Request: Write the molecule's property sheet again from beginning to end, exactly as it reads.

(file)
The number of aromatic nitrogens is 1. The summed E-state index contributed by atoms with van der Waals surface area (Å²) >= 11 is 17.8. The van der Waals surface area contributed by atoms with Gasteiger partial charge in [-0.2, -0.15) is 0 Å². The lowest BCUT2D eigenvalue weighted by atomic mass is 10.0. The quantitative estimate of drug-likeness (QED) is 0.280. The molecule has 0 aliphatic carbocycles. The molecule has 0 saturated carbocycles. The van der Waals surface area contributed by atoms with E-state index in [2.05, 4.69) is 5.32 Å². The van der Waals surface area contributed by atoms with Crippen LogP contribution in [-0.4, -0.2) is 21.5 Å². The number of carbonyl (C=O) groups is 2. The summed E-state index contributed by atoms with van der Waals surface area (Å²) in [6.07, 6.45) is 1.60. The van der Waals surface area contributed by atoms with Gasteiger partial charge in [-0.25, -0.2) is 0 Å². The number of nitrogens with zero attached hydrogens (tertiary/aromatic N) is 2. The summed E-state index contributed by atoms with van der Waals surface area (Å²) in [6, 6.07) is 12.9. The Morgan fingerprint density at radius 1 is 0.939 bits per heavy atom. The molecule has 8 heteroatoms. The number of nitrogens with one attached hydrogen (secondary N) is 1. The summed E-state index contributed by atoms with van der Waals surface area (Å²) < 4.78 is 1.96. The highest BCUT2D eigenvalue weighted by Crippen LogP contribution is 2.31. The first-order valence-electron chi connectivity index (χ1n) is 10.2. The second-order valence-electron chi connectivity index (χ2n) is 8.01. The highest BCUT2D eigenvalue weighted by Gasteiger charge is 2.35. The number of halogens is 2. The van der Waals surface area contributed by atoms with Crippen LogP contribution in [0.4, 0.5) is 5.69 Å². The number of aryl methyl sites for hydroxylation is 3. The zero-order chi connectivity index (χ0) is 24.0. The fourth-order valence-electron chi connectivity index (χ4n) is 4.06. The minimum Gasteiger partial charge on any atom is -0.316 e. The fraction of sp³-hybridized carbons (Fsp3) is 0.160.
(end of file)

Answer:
The number of aromatic nitrogens is 1. The summed E-state index contributed by atoms with van der Waals surface area (Å²) >= 11 is 17.8. The van der Waals surface area contributed by atoms with Gasteiger partial charge in [-0.2, -0.15) is 0 Å². The lowest BCUT2D eigenvalue weighted by atomic mass is 10.0. The quantitative estimate of drug-likeness (QED) is 0.280. The molecule has 0 aliphatic carbocycles. The molecule has 0 saturated carbocycles. The van der Waals surface area contributed by atoms with E-state index in [2.05, 4.69) is 5.32 Å². The van der Waals surface area contributed by atoms with Crippen LogP contribution in [-0.4, -0.2) is 21.5 Å². The number of carbonyl (C=O) groups is 2. The summed E-state index contributed by atoms with van der Waals surface area (Å²) in [6.07, 6.45) is 1.60. The van der Waals surface area contributed by atoms with Gasteiger partial charge in [-0.25, -0.2) is 0 Å². The number of nitrogens with zero attached hydrogens (tertiary/aromatic N) is 2. The summed E-state index contributed by atoms with van der Waals surface area (Å²) in [6, 6.07) is 12.9. The Morgan fingerprint density at radius 1 is 0.939 bits per heavy atom. The molecule has 8 heteroatoms. The number of nitrogens with one attached hydrogen (secondary N) is 1. The summed E-state index contributed by atoms with van der Waals surface area (Å²) < 4.78 is 1.96. The highest BCUT2D eigenvalue weighted by Crippen LogP contribution is 2.31. The first-order valence-electron chi connectivity index (χ1n) is 10.2. The second-order valence-electron chi connectivity index (χ2n) is 8.01. The highest BCUT2D eigenvalue weighted by Gasteiger charge is 2.35. The number of halogens is 2. The van der Waals surface area contributed by atoms with Crippen LogP contribution in [0.4, 0.5) is 5.69 Å². The number of aryl methyl sites for hydroxylation is 3. The zero-order chi connectivity index (χ0) is 24.0. The fourth-order valence-electron chi connectivity index (χ4n) is 4.06. The minimum Gasteiger partial charge on any atom is -0.316 e. The fraction of sp³-hybridized carbons (Fsp3) is 0.160.